LOS ANGELES—When Woody Allen was writing the part of a Spaniard who seduces two American tourists, he had Javier Bardem in mind. On the surface, the character of Juan Antonio in Allen’s Vicky Cristina Barcelona would appear to be right out of an Ernest Hemingway novel.
Juan Antonio sees the two women (played by Scarlett Johansson and Rebecca Hall) sitting at a table in a Barcelona café, introduces himself, and tells them he would like to take them on a plane trip to a nearby town and then have them go to bed with him. (The movie opens in Vancouver tomorrow.)
In an L.A. hotel room, Bardem admits that when he read the script, he wondered if it might play on traditional stereotypes of Latin lovers, but says that he trusted Allen to add layers to the character during the making of the movie.
“I think that might come across that way if this story was told by someone else. But he is a genius, and I think he starts out by making fun of the characters before putting the dynamite out there. He destroys that simplicity to allow us to see behind the stereotypes and see that the characters share the same fears and goals that we all share.
"I think even the worst of the Woody Allen films are better than most movies because there is always something unique or distinct. He works small, which I like because you can understand the whole universe in the details he presents.
“I also think that in this film, the dominant image is of people travelling from one country to another. They are trying to get out of themselves to find something new. We believe that once we do that, we are free and we can discover things we don’t know and, in the case of these girls, we can reinvent ourselves.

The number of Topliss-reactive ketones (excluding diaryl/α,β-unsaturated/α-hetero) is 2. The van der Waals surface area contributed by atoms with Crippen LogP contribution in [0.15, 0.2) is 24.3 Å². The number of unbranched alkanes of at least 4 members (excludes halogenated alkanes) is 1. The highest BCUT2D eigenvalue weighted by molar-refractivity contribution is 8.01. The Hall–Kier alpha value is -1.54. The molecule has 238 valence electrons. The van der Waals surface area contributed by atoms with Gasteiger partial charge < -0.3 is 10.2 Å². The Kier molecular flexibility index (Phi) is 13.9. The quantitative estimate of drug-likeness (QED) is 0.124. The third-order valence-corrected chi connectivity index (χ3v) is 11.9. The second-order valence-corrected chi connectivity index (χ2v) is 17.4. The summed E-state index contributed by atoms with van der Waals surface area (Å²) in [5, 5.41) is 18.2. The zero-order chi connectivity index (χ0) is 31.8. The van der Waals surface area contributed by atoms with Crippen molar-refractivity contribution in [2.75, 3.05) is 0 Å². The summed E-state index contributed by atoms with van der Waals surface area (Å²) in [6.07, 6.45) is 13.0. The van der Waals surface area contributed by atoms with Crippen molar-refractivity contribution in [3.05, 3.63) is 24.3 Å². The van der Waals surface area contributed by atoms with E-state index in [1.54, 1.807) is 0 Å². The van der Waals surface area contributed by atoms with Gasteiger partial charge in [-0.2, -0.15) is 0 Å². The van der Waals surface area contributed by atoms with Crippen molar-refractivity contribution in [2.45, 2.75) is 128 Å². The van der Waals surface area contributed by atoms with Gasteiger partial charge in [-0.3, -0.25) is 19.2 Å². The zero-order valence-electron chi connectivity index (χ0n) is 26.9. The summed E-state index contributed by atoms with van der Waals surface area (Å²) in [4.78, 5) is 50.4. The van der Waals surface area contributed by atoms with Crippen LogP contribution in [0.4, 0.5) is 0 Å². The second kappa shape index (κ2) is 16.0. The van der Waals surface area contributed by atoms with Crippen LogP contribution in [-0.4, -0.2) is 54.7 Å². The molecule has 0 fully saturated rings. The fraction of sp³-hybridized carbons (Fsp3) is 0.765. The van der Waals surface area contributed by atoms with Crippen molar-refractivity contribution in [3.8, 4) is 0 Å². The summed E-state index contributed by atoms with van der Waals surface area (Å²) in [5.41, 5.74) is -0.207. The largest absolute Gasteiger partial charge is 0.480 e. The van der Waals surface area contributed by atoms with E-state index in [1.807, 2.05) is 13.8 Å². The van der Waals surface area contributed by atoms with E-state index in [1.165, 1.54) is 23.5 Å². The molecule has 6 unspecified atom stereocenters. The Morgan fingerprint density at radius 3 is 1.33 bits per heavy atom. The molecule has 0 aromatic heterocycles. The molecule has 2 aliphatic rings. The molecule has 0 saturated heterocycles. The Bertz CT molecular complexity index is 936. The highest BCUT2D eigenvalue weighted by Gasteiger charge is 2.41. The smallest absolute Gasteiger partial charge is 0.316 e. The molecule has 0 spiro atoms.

"Juan Antonio understands that. I think Woody introduces what appear to be stereotypes to say, ”˜Behind the labels, there are always people who are going through the same thing as you.’ So when I read the script I wasn’t scared. I could see that here is a man who pretends to be free, but he is totally dependent on these women because he cannot stand to be alone. He is actually not free at all.”
Bardem won an Academy Award earlier this year for playing a hit man in 2007’s No Country for Old Men. He won accolades from critics for underplaying the role, and says he took the same approach to playing Juan Antonio. He says that making a character seem natural requires a lot of work.
“In order to appear to be free, you have to do a lot of homework,” he says. “People say, ”˜You just have to be natural,’ but that is fluff to me. You have to be real, and if you get real you will find something important. The difference between that and being ”˜natural’ is that in the real world, if you are hearing bad news you usually realize it an hour later.
"If you are playing it in a movie as ”˜natural’, you just react and say ”˜Oh my God.’ The difference is in the details, which comes with the homework. It’s easier to get the right reaction across in the theatre because you are alone, and you just make the decision on how you want to play the scene.
"In films, it’s a process and there are a lot of people involved. And you have to go to the director and ask, ”˜Is this the way you want me to play it?’ and you hope he has the same vision that you have.”
Of course, in a comedy you also have to bring humour to the character, and one would assume it would be even more difficult in a foreign language. Bardem says that the task of being funny in English was a big concern for him.
“You think, ”˜I don’t know if this sounds right. I know how to do it in Spanish but not in English.’ But the grass is greener on the other side, and I thought the funny parts were the other parts. I was told that I had a funny role, but I thought, ”˜The other parts are all funny, but mine is the fucking dramatic part,’ which is fine because in the end you have to play a part like Juan Antonio dramatically.
"Also, the characters in this film are trying to pretend that life is easy if we just let ourselves go. But life is complicated, and it has questions for which we will never know the answers. The search [for answers] is not as pleasant as it looks, and in this film all the characters are searching. But the humour comes from our ability to relate to their search.”